IRB Hot Topics

1) Use of drawings in human research

2) What activities require IRB Review?

3) What information do I need to report to the IRB within five working days?

4) What is an unanticipated problem?

 

1) Use of Drawings in Human Research

DON’T RUN AFOUL OF TEXAS GAMBLING LAWS: WHAT HUMAN SUBJECTS RESEARCHERS NEED TO KNOW ABOUT THE ACCEPTABLE USE OF DRAWINGS AS COMPENSATION OR AN INCENTIVE TO PARTICIPATE IN RESEARCH

To avoid running afoul of Texas gambling laws, researchers need to determine whether or not their use of a drawing for a chance to win a prize constitutes a lottery. Lotteries are illegal because they are considered “gambling” under Texas Penal Code Chapter 47.

A “lottery” is defined as any scheme or procedure whereby one or more prizes are distributed by chance among persons who have paid or promised consideration for a chance to win anything of value, whether such scheme or procedure is called a pool, lottery, raffle, gift, gift enterprise, sale, policy game, or some other name.

Given the possible implications to researchers using drawings as a form of compensation or an incentive to participate in research, the Division of Research, in conjunction with the Office of General Counsel, has identified a framework for the acceptable use of drawings in human research at Texas A&M:

1. The compensation is appropriate when it is not large enough to be considered an inducement (undue influence).
2. The participant is not told that entry or eligibility for the drawing is conditioned on completing the study. This means that everyone is eligible for the drawing upon providing consent to participate in the study and cannot be told they must complete the study.
3. The time, effort, and inconvenience of the participant cannot be substantial.
Substantial time and effort is determined on a case by case basis and considers the procedures involved such as what is asked of the participant and the amount of time involved.
4. This approach is not limited to exempt research.

 

2) What Activities Require IRB Review? 

The table below describes common research activities and whether or not the activity requires submission to the IRB. The table is taken from HRP SOP:093: Activities that Require IRB Review.

***Note the updated section on classroom activities.

If you are unsure about whether or not your research activity requires review by the IRB you may request a determination.

Requesting a determination requires a truncated application in iRIS at iris.tamu.edu. In section 4.0 of the study application, select “yes” for the question: “I am requesting a determination – is my project human subjects research?” and fill out the next section with detailed information about your project.

Be sure to upload any supporting documents that may help with the determination.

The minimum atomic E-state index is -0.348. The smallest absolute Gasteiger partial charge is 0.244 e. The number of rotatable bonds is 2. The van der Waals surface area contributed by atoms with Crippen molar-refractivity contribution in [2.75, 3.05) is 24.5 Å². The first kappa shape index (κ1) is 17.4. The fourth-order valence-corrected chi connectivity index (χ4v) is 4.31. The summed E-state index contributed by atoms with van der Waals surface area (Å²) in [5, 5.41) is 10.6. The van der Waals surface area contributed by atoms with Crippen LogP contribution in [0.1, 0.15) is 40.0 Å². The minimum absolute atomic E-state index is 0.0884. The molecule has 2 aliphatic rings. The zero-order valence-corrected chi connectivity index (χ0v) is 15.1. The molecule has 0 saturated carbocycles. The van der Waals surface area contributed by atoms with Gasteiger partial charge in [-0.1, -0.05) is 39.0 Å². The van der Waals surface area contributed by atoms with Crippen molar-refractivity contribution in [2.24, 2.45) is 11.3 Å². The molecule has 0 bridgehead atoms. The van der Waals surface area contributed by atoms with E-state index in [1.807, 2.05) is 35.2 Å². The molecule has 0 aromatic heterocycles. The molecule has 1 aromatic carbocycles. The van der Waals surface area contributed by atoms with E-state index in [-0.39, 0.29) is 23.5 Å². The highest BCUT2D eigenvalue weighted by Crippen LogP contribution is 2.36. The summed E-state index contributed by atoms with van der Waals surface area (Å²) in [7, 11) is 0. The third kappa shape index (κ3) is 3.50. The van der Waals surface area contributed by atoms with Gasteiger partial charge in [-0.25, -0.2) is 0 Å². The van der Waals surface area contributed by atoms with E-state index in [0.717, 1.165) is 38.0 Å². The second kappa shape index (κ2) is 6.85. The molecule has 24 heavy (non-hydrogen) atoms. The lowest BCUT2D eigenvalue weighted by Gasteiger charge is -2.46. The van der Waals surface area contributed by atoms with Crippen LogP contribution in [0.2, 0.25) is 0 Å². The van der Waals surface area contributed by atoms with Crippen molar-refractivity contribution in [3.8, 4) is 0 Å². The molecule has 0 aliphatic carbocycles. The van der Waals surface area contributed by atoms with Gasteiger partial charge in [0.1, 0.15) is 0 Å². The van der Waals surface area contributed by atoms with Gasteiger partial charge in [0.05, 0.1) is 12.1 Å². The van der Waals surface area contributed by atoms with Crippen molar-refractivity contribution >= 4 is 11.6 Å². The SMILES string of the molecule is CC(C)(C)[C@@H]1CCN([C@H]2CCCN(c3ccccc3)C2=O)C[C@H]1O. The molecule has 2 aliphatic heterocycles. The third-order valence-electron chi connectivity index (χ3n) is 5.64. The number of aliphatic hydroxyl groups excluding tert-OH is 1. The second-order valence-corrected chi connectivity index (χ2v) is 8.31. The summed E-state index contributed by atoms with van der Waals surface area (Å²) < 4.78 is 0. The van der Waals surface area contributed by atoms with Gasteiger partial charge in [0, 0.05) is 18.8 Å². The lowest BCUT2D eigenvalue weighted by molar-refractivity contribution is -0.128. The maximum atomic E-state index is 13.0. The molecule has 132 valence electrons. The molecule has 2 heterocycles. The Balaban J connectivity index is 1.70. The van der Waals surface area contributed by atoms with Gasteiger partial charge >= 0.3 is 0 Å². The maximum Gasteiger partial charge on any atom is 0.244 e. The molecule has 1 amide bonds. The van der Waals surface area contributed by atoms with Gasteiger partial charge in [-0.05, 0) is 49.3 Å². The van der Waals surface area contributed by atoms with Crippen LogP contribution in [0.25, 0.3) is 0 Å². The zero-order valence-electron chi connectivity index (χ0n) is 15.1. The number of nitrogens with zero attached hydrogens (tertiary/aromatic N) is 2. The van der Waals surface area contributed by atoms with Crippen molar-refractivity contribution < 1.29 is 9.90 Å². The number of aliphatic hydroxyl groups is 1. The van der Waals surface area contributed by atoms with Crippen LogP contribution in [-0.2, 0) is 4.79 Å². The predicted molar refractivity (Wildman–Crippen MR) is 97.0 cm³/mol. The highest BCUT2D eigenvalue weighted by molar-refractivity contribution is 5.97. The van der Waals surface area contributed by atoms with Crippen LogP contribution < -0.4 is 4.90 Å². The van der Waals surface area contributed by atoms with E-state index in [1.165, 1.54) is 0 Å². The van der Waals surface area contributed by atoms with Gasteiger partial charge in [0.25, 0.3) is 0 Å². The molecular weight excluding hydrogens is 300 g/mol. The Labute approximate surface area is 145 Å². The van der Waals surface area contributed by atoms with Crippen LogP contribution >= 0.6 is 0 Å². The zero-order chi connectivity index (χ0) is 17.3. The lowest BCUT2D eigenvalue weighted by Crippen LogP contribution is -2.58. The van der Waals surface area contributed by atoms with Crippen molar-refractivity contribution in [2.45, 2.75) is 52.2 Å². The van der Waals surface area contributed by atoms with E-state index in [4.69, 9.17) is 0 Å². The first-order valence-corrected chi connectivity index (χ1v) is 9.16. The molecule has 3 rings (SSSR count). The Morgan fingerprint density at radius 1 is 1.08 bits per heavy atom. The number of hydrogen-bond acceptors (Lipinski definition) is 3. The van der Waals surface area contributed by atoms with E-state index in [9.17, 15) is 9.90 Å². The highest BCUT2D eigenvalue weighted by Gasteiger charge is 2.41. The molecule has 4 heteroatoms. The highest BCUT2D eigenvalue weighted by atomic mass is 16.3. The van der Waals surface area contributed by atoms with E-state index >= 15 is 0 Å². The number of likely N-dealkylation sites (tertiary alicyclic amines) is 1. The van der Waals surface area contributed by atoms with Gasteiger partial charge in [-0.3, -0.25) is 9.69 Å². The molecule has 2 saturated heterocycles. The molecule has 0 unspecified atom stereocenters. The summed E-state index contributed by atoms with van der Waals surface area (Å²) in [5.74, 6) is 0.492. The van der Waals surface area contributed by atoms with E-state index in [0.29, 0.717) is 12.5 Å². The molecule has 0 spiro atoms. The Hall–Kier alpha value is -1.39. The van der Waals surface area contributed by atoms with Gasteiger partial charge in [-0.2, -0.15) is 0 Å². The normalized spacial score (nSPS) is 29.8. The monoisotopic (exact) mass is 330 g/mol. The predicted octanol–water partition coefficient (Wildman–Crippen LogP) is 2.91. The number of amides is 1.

Remember, you may not begin any research activity involving human subjects until the IRB has issued approval correspondence specific to that activity.

Research involving deceased individuals does not require IRB oversight.

HRPP/IRB Determination Required: NO

Retrospective review of a patient’s medical record with intent to document a specific situation or the experience of an individual without intent to form a research hypothesis, draw conclusions or generalize findings. Data is de-identified.

HRPP/IRB Determination Required: NO if using only 1-2 records. YES if using 3 or more records.

Prospective case study with clear intent, before recruiting or interacting with the participant, to use that data to draw conclusions and will publish or present to external   groups.

HRPP/IRB Determination Required: YES

Normal educational activities conducted by the students designed to teach students methods or demonstrate course concepts AND the activities are not designed to create new knowledge AND are not generalized or presented outside the classroom.

HRPP/IRB Determination Required: NO

Educational activities conducted by faculty or instructors in the classroom or with students and the intent is to generalize the information outside of the classroom or publish. This includes use of student records, interviews, surveys or other student data for prospective or retrospective research.

HRPP/IRB Determination Required: YES

Experiments using an intervention, substance or test article on one or more human subjects to evaluate the effects of those interventions, products or test articles on health related biomedical or behavioral outcomes regardless of FDA status or applicability. Products include foods (dietary supplements that bear a nutrient content claim or a health claim, infant formulas, food and color additives), drugs for human use, medical or diagnostic devices for human use, biological products for human use, and energy emitting products used on humans.

HRPP/IRB Determination Required: YES

When discussing personal experiences or opinions and/or the focus is on people (e.g. how do you rate your ability to handle stress; how often do you run red-lights?)

HRPP/IRB Determination Required: YES

When discussing non-human topics and the focus is on things instead of people (e.g. discussions on the differences between product A and product B)